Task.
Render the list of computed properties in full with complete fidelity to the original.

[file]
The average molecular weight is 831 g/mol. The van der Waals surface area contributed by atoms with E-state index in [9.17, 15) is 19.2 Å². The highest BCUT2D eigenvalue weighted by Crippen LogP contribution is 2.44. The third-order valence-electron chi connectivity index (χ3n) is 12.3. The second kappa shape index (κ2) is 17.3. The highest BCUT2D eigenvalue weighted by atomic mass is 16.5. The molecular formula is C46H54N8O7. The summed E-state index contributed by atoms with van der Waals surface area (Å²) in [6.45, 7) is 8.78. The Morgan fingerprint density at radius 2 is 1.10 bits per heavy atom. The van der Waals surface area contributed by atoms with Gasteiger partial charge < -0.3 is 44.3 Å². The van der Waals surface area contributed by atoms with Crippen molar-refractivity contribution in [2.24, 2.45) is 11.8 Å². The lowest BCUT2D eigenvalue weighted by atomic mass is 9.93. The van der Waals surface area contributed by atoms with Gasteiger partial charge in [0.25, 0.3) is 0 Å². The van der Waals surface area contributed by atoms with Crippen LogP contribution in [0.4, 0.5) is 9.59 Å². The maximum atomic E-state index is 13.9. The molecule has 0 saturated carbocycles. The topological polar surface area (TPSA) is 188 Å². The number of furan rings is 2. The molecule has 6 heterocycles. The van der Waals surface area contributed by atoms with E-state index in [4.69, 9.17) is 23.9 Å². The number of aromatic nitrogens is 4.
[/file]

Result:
The average molecular weight is 831 g/mol. The van der Waals surface area contributed by atoms with E-state index in [9.17, 15) is 19.2 Å². The highest BCUT2D eigenvalue weighted by Crippen LogP contribution is 2.44. The third-order valence-electron chi connectivity index (χ3n) is 12.3. The second kappa shape index (κ2) is 17.3. The highest BCUT2D eigenvalue weighted by atomic mass is 16.5. The molecular formula is C46H54N8O7. The summed E-state index contributed by atoms with van der Waals surface area (Å²) in [6.45, 7) is 8.78. The Morgan fingerprint density at radius 2 is 1.10 bits per heavy atom. The van der Waals surface area contributed by atoms with Gasteiger partial charge < -0.3 is 44.3 Å². The van der Waals surface area contributed by atoms with Crippen molar-refractivity contribution in [2.24, 2.45) is 11.8 Å². The lowest BCUT2D eigenvalue weighted by atomic mass is 9.93. The van der Waals surface area contributed by atoms with Gasteiger partial charge in [0.25, 0.3) is 0 Å². The van der Waals surface area contributed by atoms with Crippen LogP contribution in [0.4, 0.5) is 9.59 Å². The maximum atomic E-state index is 13.9. The molecule has 0 saturated carbocycles. The topological polar surface area (TPSA) is 188 Å². The number of furan rings is 2. The molecule has 6 heterocycles. The van der Waals surface area contributed by atoms with E-state index in [4.69, 9.17) is 23.9 Å². The number of aromatic nitrogens is 4.